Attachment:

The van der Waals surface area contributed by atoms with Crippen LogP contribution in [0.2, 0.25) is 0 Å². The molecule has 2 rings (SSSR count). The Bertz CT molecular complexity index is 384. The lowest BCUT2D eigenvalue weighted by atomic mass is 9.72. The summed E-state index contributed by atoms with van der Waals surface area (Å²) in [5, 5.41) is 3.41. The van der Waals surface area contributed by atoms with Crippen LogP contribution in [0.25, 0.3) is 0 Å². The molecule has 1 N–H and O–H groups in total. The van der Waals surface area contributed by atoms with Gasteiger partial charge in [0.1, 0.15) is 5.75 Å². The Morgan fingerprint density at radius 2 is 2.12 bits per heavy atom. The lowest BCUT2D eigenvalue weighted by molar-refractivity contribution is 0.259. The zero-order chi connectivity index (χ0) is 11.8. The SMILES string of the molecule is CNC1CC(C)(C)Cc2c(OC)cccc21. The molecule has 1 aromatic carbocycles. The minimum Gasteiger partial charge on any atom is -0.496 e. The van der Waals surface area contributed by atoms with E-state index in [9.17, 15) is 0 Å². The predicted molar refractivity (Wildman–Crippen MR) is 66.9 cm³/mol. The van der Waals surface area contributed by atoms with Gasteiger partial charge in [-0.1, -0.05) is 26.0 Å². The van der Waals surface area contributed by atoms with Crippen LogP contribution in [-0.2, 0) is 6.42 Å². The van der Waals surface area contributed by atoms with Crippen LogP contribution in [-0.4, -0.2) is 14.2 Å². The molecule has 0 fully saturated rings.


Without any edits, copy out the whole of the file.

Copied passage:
The van der Waals surface area contributed by atoms with Crippen LogP contribution in [0.2, 0.25) is 0 Å². The molecule has 2 rings (SSSR count). The Bertz CT molecular complexity index is 384. The lowest BCUT2D eigenvalue weighted by atomic mass is 9.72. The summed E-state index contributed by atoms with van der Waals surface area (Å²) in [5, 5.41) is 3.41. The van der Waals surface area contributed by atoms with Crippen LogP contribution in [0.25, 0.3) is 0 Å². The molecule has 1 N–H and O–H groups in total. The van der Waals surface area contributed by atoms with Gasteiger partial charge in [0.1, 0.15) is 5.75 Å². The Morgan fingerprint density at radius 2 is 2.12 bits per heavy atom. The lowest BCUT2D eigenvalue weighted by molar-refractivity contribution is 0.259. The zero-order chi connectivity index (χ0) is 11.8. The SMILES string of the molecule is CNC1CC(C)(C)Cc2c(OC)cccc21. The molecule has 1 aromatic carbocycles. The minimum Gasteiger partial charge on any atom is -0.496 e. The van der Waals surface area contributed by atoms with E-state index in [9.17, 15) is 0 Å². The predicted molar refractivity (Wildman–Crippen MR) is 66.9 cm³/mol. The van der Waals surface area contributed by atoms with Gasteiger partial charge in [-0.1, -0.05) is 26.0 Å². The van der Waals surface area contributed by atoms with Crippen LogP contribution in [-0.2, 0) is 6.42 Å². The van der Waals surface area contributed by atoms with Crippen LogP contribution in [-0.4, -0.2) is 14.2 Å². The molecule has 0 fully saturated rings.